If you campaign against the dog meat trade – should you also campaign against chicken, pork and beef industries?

06 October 2015

Animal Voices

In the fourth segment of a six-part series, Animal Welfare Director Dave Neale looks at why the Asian dog meat trade attracts so much outrage in the rest of the world, and how the debate around the campaign to end it can benefit all animals.

Q: Recently, there was a huge outcry regarding the Yulin Dog Meat Festival in China. But some people also pointed out that its hypocritical to oppose the slaughter of dogs and yet accept the consumption of chickens or pigs. What are your thoughts?

It’s great to see the debate taking place. Just as we advocate for an end to the slaughter of dogs, we should also consider the slaughter of all animals farmed for our consumption.

The raising, transportation and slaughter of animals for food, regardless of species, causes an immense amount of pain and suffering for these animals. We don’t generally see this suffering in the West because it happens behind closed doors. In many Asian countries the process often still takes place in full public view.

Dogs jumbled in cages are on the way to the market, Yulin 2015

For me personally there isn’t any difference between the slaughter of a dog, a chicken or a pig. I feel that it is acceptable for me to advocate for an end to the slaughter of dogs for food because I also advocate for an end to the slaughter of chickens and pigs for food as well. It’s a lot more difficult for someone who is non-vegetarian to say the same because this leads to a situation of admitting to valuing one animal’s life over another. That said – one of the most valuable debates this prompts is inside the heads of animal rights supporters. Asking yourself why you value animals differently is a good question to ask, and one which in itself may lead to the change that many of us seek for those animals that generally generate less sympathy.

At Animals Asia we are committed to encouraging people towards a cruelty-free existence, including in what they eat and wear. However, there are many reasons why the consumption of dog meat causes more moral outrage than the consumption of other animals.


One of the biggest issues with dogs being eaten in China and Vietnam is that so often they are stolen companions. With theft comes violence – and increasingly the illegality in the dog meat trade is causing social unrest in China and Vietnam. As a result it’s a hugely emotive issue, and we’re happy to fight for these animal lovers who have essentially lost a member of their family to the meat trade.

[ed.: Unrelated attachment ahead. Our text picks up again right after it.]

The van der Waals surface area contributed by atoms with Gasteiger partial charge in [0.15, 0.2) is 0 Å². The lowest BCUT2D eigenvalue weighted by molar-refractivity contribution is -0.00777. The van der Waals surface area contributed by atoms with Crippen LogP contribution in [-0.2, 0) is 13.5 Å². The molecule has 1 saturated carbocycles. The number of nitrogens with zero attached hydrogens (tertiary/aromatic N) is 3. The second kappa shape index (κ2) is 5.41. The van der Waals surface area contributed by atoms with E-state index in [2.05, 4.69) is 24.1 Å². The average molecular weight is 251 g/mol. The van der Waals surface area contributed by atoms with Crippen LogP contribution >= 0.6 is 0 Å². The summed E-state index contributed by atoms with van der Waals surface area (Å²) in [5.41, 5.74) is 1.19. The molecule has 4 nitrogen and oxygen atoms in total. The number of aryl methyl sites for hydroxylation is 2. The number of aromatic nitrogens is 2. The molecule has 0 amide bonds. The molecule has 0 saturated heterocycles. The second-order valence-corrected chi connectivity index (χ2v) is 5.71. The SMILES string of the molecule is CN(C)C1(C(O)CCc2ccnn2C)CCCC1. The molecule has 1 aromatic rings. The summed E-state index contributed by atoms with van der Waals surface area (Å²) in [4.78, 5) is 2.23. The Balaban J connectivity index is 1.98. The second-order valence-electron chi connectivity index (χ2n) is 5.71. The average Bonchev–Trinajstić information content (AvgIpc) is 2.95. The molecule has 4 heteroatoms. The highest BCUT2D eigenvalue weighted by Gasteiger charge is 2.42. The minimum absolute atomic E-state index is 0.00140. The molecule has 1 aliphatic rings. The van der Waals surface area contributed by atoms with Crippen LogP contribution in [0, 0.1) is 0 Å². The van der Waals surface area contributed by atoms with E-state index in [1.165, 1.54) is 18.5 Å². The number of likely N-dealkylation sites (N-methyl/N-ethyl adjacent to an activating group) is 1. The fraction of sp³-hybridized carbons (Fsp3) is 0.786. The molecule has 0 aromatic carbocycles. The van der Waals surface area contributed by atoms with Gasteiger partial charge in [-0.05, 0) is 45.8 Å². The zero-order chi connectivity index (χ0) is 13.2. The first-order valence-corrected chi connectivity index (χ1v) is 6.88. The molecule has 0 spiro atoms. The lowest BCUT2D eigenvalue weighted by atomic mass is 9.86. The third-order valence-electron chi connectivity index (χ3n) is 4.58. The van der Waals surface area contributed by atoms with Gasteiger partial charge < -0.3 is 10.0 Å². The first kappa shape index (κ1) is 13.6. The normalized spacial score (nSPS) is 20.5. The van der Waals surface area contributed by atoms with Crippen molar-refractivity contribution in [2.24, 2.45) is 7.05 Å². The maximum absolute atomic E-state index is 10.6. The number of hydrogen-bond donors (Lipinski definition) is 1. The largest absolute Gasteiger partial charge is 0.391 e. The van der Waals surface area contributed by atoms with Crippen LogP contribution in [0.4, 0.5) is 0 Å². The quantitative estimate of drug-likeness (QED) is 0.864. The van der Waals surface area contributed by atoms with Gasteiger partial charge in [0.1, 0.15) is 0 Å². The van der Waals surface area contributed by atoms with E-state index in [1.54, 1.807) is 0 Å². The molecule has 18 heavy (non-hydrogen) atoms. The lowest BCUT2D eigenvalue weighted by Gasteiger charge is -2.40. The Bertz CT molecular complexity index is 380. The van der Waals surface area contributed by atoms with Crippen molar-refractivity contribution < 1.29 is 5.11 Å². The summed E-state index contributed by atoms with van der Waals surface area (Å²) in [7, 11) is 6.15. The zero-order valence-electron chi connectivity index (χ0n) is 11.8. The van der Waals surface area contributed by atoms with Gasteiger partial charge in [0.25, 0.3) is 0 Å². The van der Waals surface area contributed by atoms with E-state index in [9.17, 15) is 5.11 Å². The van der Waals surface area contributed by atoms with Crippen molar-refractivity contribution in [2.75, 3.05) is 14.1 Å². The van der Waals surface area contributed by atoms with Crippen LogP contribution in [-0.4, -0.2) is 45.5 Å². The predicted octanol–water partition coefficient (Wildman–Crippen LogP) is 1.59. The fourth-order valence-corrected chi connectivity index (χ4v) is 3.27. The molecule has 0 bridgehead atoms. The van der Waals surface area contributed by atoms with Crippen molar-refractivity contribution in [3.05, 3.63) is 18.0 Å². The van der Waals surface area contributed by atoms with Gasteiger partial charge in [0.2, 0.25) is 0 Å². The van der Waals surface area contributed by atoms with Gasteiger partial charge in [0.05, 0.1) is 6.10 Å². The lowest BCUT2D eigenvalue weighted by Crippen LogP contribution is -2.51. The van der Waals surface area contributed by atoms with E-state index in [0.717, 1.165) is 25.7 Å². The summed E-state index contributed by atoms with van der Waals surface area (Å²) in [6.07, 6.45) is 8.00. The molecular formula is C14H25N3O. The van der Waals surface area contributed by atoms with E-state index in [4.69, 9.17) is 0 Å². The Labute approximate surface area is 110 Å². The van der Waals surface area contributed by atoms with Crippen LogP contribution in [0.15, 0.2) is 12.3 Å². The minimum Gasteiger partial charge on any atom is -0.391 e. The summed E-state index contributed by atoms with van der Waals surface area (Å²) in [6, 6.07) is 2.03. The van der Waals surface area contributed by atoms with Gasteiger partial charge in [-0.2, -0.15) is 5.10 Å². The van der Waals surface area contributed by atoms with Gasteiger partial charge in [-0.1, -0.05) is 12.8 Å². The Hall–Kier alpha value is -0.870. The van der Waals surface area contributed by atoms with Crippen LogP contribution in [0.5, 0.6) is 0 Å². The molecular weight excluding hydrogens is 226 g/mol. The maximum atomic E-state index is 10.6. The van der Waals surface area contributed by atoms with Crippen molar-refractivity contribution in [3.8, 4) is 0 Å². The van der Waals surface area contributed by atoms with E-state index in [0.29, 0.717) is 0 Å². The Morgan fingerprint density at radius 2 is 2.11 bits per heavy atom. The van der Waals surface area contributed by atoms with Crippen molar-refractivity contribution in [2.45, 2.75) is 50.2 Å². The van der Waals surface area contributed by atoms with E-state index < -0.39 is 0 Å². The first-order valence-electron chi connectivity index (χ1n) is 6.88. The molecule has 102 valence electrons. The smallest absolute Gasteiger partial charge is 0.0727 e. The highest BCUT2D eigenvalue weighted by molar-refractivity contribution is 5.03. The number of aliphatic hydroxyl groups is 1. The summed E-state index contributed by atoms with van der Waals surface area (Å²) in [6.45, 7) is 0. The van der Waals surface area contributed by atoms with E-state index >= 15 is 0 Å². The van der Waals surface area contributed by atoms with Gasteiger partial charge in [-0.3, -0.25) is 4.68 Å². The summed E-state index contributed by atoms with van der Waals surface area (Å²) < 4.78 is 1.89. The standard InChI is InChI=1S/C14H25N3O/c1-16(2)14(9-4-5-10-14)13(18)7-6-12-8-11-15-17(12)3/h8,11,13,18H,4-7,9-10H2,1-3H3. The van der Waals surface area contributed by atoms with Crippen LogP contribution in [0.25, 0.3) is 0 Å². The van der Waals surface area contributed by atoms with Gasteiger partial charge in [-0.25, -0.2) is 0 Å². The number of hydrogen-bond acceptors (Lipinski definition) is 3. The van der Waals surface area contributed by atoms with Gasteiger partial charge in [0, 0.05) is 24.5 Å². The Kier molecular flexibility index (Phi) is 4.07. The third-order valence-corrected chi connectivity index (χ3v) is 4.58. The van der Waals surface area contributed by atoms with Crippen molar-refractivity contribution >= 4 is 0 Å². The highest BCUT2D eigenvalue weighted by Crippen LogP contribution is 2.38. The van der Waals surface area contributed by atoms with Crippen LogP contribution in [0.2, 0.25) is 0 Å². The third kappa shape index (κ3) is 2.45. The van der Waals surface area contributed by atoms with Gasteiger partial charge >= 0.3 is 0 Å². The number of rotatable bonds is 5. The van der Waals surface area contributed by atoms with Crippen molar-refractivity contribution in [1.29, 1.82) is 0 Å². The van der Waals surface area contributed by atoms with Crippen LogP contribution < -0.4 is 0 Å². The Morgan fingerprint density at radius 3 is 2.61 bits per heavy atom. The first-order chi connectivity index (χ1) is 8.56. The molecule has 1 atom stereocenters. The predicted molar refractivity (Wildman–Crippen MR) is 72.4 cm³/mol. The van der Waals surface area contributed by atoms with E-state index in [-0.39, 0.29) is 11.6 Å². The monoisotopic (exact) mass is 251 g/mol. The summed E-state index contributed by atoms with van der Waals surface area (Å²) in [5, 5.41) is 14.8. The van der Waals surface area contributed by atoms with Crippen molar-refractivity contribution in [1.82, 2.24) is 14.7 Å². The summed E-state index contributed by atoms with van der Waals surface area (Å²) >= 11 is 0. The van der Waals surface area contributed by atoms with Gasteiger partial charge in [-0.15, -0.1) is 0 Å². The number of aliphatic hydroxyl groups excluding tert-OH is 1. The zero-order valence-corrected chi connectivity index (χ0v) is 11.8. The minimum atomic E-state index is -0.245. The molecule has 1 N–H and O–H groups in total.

Dog meat traders resort to stealing animals because dogs can’t be easily farmed. The cost of feeding and housing dogs isn’t cost-effective and, as farms grow, so too does the risk of fighting and disease. Large number of dogs on farms in Korea live a life of abject misery, suffering unimaginably before they meet a brutal death. Animals Asia’s investigations into the trade in China and Vietnam has found illegality rife at every stage of the dog meat supply chain – and as a result, the extreme animal abuse involved is something that can not be excused at any level.

Dog Farm 2, Busan, Korea 2014 (1)

For many people it is easier to empathise with dogs, as they’re domesticated to the point where they live inside our houses. So it’s natural for people to be more emotive about them than other animals. It is still only a small proportion of people that have welcomed chickens, ducks, pigs and cows into their lives in the same way.

As campaigners and educators we can also use their plight and their suffering as the start of wider debate to look at the way all animals being killed for food are treated. By generating empathy for dogs and cats as animals generally recognised as our “best friends”, we can generate empathy for all animals. Our experience tells us that once people care for the welfare of cats and dogs, they are more responsive to the needs of other animals such as pigs, cows and chickens. This can allow them to consider typical farm animals as intelligent, loyal, affectionate and equally deserving of our help, and having a right to live their own lives without having that life taken from them.

In my experience, that hoped-for move towards a cruelty-free existence starts with public education and debate. It continues with our own internal debate as to what we personally find acceptable. We believe that campaigning to end the dog meat trade can have a positive knock-on effect for all animals.


As Animals Asia’s Animal Welfare Director, David Neale works to improve the plight of animals in zoos and safari parks and increase overall veterinary and welfare standards in countries in Asia. His prolific career has taken him all over the world, rescuing animals in Bolivia, working as an ecologist in England and promoting animal welfare education in schools and universities. Since joining Animals Asia in 2002, David has traveled extensively across the continent, helping to rescue moon bears in Vietnam and carrying out zoo and circus investigations in China and Indonesia.